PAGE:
The Early Days of Surf n' Wear and White Owl Surfboards
The Original Owl Surf Shop in Summerland circa 1961
In 1961 Jeff White and Brian Bradley opened the Owl Surf Shop in Summerland, California, at 2320 Lillie Ave, next store to the Yater Surf Shop. Brian shaped the boards and Jeff glassed the foam blanks. The name was inspired by White Owl cigars and a few of the first boards were made with the cigar box owl cut out and glassed onto the deck.
1964 Owl Surfboard
Until 1963 the decal on the boards was just the text “White Owl, Surfboard, Santa Barbara.” In 1963 the current Owl logo was created by a UCSB student and from then on, they were just known as “Owl Surfboards.” The going rate for a board in the early 1960’s was $125. Jeff White would sell basic production boards nicknamed “poor boys” for $95.
Surf n' Wear's Pleasure Point Surf Shop in Santa Cruz
Surf n' Wear Surf Shops in California
In 1964 Jeff and Brian opened two more shops in Santa Cruz, the Pleasure Point Surf Shop at 23401 East Cliff Drive, which sold Owl, Yater, and Weber boards, and an Owl surf shop at 24 Front Street. The Owl surfboards for these shops were still shaped in Summerland and Santa Barbara and delivered to Santa Cruz.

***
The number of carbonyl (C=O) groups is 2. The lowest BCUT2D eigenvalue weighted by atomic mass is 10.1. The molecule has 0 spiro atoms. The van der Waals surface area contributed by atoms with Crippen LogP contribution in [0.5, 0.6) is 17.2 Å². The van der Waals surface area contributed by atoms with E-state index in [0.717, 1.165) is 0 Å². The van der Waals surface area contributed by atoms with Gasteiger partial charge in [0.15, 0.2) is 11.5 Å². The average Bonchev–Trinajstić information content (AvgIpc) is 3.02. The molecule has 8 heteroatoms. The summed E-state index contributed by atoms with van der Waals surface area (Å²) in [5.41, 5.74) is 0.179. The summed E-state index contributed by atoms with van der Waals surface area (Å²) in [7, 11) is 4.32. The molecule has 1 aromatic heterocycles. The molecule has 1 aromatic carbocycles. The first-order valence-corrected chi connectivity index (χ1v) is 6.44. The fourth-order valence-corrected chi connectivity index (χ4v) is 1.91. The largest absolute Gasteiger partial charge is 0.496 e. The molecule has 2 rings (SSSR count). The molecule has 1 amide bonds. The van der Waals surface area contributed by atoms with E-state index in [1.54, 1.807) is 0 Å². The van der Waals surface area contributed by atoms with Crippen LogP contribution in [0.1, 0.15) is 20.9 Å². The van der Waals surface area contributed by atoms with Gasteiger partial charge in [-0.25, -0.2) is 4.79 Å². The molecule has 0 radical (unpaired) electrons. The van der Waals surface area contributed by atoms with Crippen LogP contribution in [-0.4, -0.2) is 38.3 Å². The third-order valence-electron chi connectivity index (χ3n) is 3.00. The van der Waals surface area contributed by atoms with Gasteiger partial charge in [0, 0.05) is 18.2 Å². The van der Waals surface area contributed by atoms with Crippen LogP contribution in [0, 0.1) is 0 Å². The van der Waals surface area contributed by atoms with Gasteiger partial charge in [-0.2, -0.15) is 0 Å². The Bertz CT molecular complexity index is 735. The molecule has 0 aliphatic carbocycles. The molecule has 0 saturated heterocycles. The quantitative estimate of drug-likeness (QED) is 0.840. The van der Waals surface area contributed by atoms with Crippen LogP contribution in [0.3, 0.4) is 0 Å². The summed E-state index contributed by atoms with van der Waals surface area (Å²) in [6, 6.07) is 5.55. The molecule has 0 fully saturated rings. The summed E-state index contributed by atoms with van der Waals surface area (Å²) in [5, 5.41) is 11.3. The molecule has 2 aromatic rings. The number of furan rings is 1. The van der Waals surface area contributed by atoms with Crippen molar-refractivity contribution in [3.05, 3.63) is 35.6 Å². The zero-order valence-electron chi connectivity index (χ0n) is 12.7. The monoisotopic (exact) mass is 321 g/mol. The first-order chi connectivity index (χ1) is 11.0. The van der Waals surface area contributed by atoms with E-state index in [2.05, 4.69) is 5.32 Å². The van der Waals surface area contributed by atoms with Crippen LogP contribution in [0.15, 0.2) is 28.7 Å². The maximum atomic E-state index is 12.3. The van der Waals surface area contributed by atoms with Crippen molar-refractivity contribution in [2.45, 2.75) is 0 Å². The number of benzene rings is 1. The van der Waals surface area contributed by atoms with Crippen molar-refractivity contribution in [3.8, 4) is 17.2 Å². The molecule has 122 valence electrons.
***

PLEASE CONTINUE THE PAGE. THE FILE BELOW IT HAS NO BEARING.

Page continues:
Surf n' Wear's Carrillo Street Store
In 1965 Jeff and Brian closed the Summerland store and opened Surf n’ Wear in Santa Barbara at 209 West Carrillo Street. This was both a retail store and a board shop.
In 1967 the Santa Cruz shops closed and Jeff and Brian’s partnership ended.
In 1975 Roger Nance started working for Surf n’ Wear, and then partnered with Jeff White in the business in 1979. From 1975-82 they opened stores in San Luis Obispo, Santa Maria, Goleta, Carpinteria, and Thousand Oaks. In those years, they also hosted many local surf contests, including the Rincon Classic Surf Contest, which they hosted from 1979 to 1999.
Surf n' Wear's Beach House on State St.
By 1987 all Surf n’ Wear stores with the exception of the original Carrillo Street location had closed. That same year Roger and Jeff opened Surf n’ Wear’s Beach House at 10 State Street. In 1992 the original Surf n’ Wear store on Carrillo closed and Jeff retired but still remained a partner until his passing in 2010.
After Brian Bradley stopped shaping for Owl in 1967 there were a number of other surfboard shapers who shaped under the label. Tom Hale shaped for a period after Brian. Mark Andreini and Bruce Fowler shaped most Owl surfboards through the 1970’s. Tom Roland and Phil Becker also shaped for periods of time. Marc Andreini has never stopped shaping for Owl and continues to carry on the legacy.
Come on down to the Surf n’ Wear’s Beach House to check out the vintage boards, and new Owl boards alike!